What to Do

Every business, service or place of public accommodation is different. There is no one-size-fits-all approach to preparation. One must consider the size of the enterprise, the stakeholders and the level of physical contact and interaction with surfaces. That said, there are echos from both AIDS and COVID that shed light into how people may react to the emergence of another communicable condition. A few things to consider:

  • Review policies and assess what may need to be changed or amended; this is not just COVID return-to-work policies, but discrimination policies as well. Re-think many of the things you have had to communicate about a virus transmitted by air, and re-fashion to think about surfaces. Monkeypox will present distinct challenges.
  • Consider the questions and issues you may face. Can we catch monkeypox using the toilet? Trying on clothes? Do I have to sit next to the gay man? My co-worker says it is eczema, I’m afraid it is Monkeypox. Depending on your business, your clientele, there are different sets of questions that may arise for different settings. Think about what they might be and to what degree you are the one to have to provide the answers.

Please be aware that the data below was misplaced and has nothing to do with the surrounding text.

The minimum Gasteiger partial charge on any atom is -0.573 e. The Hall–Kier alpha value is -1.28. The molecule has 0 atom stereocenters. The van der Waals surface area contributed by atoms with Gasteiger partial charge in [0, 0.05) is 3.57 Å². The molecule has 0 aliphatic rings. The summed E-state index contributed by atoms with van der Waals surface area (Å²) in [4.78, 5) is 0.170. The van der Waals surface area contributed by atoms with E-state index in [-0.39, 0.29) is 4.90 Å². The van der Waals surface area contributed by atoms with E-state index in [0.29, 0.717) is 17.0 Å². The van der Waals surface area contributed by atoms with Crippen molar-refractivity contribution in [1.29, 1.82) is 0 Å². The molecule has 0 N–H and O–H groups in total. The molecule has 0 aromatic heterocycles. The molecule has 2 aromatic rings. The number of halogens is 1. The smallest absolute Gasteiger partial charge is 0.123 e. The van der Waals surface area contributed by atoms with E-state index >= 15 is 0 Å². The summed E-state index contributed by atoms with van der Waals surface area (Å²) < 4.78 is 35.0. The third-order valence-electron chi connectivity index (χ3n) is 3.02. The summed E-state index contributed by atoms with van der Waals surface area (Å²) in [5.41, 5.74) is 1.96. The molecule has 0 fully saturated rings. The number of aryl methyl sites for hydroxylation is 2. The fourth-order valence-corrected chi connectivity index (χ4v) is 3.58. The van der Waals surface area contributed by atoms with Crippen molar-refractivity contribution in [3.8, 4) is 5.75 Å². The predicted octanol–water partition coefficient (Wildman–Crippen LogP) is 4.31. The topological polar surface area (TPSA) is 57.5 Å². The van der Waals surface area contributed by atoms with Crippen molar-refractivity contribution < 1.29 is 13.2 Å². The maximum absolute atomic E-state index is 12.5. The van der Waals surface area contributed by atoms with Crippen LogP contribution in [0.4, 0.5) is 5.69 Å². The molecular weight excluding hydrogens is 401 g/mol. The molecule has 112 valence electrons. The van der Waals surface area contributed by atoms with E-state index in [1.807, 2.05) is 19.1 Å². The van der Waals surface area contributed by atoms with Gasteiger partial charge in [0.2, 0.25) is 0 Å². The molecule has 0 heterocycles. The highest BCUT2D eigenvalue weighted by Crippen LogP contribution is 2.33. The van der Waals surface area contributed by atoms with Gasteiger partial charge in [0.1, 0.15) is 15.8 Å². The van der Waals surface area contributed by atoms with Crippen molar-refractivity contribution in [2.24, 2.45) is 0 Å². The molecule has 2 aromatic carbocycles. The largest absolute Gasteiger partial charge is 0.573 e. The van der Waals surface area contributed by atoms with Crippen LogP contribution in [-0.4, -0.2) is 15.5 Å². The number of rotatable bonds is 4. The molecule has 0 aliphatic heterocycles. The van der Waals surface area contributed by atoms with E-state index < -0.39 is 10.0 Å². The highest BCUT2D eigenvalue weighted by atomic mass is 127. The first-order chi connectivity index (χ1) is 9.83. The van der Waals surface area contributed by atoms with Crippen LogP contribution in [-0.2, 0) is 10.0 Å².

• Assess the triggers for potential fear and conflict between employees, customers and users of any service.
  • Communicating in an environment where what we know changes, and what was certain yesterday may be uncertain tomorrow is always a strain on credibility. Therefore consider integrating reminders to that effect in your communications. What we know now is….
  • Gather reliable resources – the obvious ones such as CDC, FDA, and Departments of Health at the state and local levels, but also consider credible grassroots organizations, particularly ones that may resonate with stakeholders, particularly those dealing with gay-related health issues and key medical societies such as the American Society for Microbiology and others.